Tokyo may have a hotel problem — in a good way. “Tokyo is unique in Asia, in that there isn’t one ‘best’ hotel. Guests have a choice of varied, yet equally spectacular properties to choose from when picking a luxury hotel in Tokyo,” says Derek Ong, a luxury travel consultant.
With so many options, however, it is easy to get lost. The following guide will help you navigate the choices to find the perfect pillow to rest your head.
Japanese knickknacks adorn this charming family-run joint, and its friendly English-speaking proprietors clearly relish their role as intermediary between East and West. The Andon (“lantern” in Japanese) is a modern ryokan, meaning patrons sleep on Japanese futons or thin mattresses on the floor, which are made up nightly and then neatly folded away each morning.
Shibuya Granbell Hotel
The Granbell has loads going for it. It’s cheap, it’s cheerful and it’s right next to Shibuya station. However, scratch beneath the service and its miniscule rooms, weird ‘International’ breakfast, lack of English language and “rooms by the day-rate” could freak out the more conservative visitor. There is also a sister establishment in Akasaka.
Royal Park Tokyo
Close to the capital’s oldest temples in what’s euphemistically known as ‘downtown Tokyo,’ the hotel’s mainstays are suits on business trips and out-of-towners on sightseeing trips. This is a shame because the hotel offers the best value in Tokyo, offering five-star digs at yen-pinching prices. Industry insiders rate its breakfast bar as having the best omelettes in the city and “no frills, generously proportioned rooms.”
The Claska has the unfortunate honor of being known as Tokyo’s only “boutique” hotel. The over-used terminology does not do the nine-room property justice. Luxuriously remodelled from an old business inn once called Hotel New Meguro, the minimalist Claska is a precious haven from the cookie cutter, uniform interiors witnessed at most hotels. In fact the hotel feels slightly rough at the edges, possessing a natural energy that international hotel operators would pay millions of dollars to replicate.
The Claska’s location is not for everyone, however. It’s situated in the suburbs a good 20 minutes walk from Meguro station and 10 minutes from the slightly obscure Gakugei Daigaku station on the Toyoko Line.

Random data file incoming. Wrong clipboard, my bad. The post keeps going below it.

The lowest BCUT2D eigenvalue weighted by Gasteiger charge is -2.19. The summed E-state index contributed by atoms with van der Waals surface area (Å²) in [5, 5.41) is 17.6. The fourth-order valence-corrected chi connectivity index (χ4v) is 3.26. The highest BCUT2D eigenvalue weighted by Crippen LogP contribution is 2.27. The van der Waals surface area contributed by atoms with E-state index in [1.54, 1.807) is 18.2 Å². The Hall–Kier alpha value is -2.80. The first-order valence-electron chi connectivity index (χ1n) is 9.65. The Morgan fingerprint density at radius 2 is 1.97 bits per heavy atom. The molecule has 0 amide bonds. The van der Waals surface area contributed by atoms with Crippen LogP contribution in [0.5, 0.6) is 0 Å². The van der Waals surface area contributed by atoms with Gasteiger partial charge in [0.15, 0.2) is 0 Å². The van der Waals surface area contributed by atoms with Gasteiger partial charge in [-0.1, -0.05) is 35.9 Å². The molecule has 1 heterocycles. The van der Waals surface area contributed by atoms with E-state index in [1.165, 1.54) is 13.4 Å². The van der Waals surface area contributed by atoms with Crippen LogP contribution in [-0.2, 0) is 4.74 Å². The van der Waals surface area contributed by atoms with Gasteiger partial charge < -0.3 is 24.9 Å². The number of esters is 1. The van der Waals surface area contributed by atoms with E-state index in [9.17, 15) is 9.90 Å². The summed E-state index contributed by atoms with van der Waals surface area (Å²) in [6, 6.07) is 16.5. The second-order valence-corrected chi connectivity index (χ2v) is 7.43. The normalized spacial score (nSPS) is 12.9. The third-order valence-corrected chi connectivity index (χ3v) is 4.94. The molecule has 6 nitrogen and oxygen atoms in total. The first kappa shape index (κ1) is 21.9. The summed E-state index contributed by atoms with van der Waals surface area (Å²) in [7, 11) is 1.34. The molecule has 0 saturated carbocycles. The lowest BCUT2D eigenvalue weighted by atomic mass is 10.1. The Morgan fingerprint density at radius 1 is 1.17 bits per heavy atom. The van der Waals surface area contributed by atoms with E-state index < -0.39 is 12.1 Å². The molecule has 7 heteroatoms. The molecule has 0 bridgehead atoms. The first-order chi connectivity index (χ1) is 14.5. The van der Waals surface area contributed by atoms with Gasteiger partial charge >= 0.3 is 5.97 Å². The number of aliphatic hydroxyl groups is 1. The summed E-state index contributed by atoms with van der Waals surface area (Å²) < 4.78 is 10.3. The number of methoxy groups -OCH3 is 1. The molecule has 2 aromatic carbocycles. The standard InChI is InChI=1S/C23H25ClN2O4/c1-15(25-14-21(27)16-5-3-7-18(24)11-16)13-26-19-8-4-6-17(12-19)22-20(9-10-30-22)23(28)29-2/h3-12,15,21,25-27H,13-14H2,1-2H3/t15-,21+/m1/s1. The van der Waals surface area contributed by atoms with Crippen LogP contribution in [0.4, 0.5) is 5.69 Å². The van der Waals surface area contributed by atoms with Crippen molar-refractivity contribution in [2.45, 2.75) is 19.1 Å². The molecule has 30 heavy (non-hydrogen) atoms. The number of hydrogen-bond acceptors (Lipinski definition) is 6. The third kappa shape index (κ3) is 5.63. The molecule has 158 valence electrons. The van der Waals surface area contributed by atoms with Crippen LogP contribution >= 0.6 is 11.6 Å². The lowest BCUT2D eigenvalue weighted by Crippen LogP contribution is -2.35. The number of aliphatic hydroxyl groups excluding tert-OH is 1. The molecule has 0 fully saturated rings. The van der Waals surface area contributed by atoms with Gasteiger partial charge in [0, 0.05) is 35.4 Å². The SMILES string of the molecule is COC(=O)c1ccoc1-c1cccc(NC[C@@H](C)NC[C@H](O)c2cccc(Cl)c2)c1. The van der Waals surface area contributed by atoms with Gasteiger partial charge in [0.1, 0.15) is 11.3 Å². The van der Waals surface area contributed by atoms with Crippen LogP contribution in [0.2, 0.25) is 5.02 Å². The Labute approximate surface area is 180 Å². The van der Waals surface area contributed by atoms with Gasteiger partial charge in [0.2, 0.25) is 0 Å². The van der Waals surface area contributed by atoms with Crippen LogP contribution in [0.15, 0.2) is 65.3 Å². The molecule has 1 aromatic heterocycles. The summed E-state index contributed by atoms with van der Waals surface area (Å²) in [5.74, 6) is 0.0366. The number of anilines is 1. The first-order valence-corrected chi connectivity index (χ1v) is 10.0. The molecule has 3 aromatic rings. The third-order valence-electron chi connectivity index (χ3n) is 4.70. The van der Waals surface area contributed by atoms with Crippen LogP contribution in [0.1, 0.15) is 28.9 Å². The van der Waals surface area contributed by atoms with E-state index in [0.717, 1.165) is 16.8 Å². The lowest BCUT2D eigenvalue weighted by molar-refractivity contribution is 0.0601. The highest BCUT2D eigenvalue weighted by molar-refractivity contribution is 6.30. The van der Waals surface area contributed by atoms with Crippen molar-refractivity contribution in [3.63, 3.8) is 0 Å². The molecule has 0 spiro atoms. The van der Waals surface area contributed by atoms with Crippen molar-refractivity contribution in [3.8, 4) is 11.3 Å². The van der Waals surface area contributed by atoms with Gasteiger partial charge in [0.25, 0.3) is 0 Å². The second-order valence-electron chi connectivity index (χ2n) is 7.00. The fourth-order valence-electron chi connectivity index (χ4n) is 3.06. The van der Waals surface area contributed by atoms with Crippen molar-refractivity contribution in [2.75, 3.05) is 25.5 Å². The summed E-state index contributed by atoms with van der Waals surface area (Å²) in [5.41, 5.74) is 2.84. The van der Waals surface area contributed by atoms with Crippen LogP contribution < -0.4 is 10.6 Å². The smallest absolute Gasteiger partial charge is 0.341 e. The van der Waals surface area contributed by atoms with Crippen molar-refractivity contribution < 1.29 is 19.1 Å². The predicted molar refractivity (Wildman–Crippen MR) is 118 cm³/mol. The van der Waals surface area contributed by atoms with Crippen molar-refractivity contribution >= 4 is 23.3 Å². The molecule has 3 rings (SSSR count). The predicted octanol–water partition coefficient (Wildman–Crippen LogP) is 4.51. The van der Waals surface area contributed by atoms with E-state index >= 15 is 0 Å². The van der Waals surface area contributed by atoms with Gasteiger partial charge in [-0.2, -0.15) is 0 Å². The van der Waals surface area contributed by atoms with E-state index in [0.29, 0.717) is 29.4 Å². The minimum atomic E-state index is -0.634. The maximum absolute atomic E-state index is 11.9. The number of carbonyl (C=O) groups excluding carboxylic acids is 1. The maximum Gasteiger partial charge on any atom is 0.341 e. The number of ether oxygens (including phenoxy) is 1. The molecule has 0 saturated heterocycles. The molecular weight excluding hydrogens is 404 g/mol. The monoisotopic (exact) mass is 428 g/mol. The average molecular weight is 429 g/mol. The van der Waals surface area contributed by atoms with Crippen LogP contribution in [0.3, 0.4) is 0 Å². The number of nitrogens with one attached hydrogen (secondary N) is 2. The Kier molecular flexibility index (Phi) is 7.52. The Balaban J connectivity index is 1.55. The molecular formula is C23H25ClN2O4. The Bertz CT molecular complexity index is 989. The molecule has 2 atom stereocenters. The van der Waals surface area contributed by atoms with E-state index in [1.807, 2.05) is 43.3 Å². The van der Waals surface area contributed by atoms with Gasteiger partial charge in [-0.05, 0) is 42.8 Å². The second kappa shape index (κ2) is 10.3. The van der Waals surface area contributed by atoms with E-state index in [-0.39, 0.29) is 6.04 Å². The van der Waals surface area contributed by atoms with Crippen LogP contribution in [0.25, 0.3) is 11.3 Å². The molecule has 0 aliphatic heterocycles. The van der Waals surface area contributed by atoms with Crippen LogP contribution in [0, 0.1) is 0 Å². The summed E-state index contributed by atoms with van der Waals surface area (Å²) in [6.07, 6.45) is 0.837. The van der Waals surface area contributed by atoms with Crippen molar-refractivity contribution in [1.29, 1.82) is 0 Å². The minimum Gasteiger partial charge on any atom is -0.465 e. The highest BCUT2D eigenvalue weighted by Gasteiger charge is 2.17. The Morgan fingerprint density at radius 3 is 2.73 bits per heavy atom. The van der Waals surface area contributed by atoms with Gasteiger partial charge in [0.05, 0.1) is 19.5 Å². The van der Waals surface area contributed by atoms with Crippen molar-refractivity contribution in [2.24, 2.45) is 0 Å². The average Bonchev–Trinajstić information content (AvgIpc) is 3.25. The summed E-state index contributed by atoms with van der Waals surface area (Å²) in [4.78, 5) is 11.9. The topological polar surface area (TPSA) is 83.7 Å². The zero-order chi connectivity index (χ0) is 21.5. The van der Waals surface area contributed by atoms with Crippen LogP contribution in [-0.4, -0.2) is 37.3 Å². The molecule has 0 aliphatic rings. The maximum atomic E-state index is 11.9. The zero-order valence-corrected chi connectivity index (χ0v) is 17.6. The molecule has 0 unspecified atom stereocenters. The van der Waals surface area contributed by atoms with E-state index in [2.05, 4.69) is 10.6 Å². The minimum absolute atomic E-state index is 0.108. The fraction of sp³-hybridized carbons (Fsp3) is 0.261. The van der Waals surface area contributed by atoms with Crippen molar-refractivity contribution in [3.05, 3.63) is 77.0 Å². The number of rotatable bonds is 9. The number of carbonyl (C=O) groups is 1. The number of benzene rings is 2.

Gotanda Arietta Hotel & Trattoria
Authentically baked continental style cakes and bread sold at the hotel’s in-house bakery are the main draw of this hotel. In fact, many of the grand dames who live nearby in this upscale neighbourhood call the Arietta bakery their second home, so frequent are their visits. What are the rooms and facilities like, we hear you say? Pared back, simple and at these prices the best deal in a not-so-central location. Oh yes, bread, coffee and juice served mornings, complimentary to all paying guests.
There are no ninjas at the Sadachiyo but it feels like there should be. This repro-Edo era ryokan flits between the present (free WiFi) and centuries past with décor straight out of Japanese samurai drama central. A 2am curfew may rattle some but its kimono-clad management and choice of two onsen (hot bath) are delightfully rustic. So is the hand-pulled cart that sits outside this delightful property.
The Strings by Intercontinental Tokyo
The 206-room Strings boasts one of the most strikingly designed hotel interiors in Japan. Its 26th floor reception leads into an arresting seven-story atrium. This towering area showcases spaciousness and light, both rare commodities in Tokyo. The Strings is popular with visiting business travelers for its location. Situated a minute from Shinagawa train station and the Shinkansen, Strings is ideal for quick getaways to the rest of the country.
Cerulean Tower Tokyu Hotel
When priority is location, no hotel in Tokyo beats The Cerulean’s spot in Shibuya. This bustling district’s energy is intoxicating, a window on trends that will be exported around the world weeks, months and years from now. The Cerulean sits at this modern crossroads and despite its quirks — like a serving of salad with the continental breakfast, and petite women lugging huge suitcases from door to room — there’s a reassuring buzz to the place.
Conrad Tokyo Hotel
The first impression upon entering the Conrad Tokyo is how it cleverly blends a spectacular variety of modern and traditional art to create a gallery-like environment. Next: the stunning views overlooking Hamarikyu Garden, a former Royal residence and Tokyo Bay, with Rainbow Bridge in the distance. However, this all assumes that you found the hotel within its spot in Shiodome’s labyrinthine non-signposted complex.
Hotel Nikko Tokyo
Tokyo is no looker compared to destination cities like New York and Sydney. So it may come as a surprise to find there is a harbour front. OK, it’s not quite of the Hong Kong variety but the twinkly Rainbow Bridge and bay side buildings actually look rather pretty after dark. The best place to enjoy this vista is at the reclaimed ‘futuristic’ island of Odaiba. Popular with the bridge and tunnel set at weekends, the Nikko is equidistant from central Tokyo as it is to Tokyo Disney Resort. So don your big ears and check into the self-styled ‘Tokyo Balcony.’
Shangri-La Hotel, Tokyo
One of the first things you notice when entering the Shangri-La Hotel, Tokyo is its abundance of art. There are over 2,000 works on display. Located in prime real estate, adjacent to Tokyo Station in Marunouchi, this once slightly dull financial district has been redeveloped over the past decade into an international visitor-friendly shopping and dining hotspot.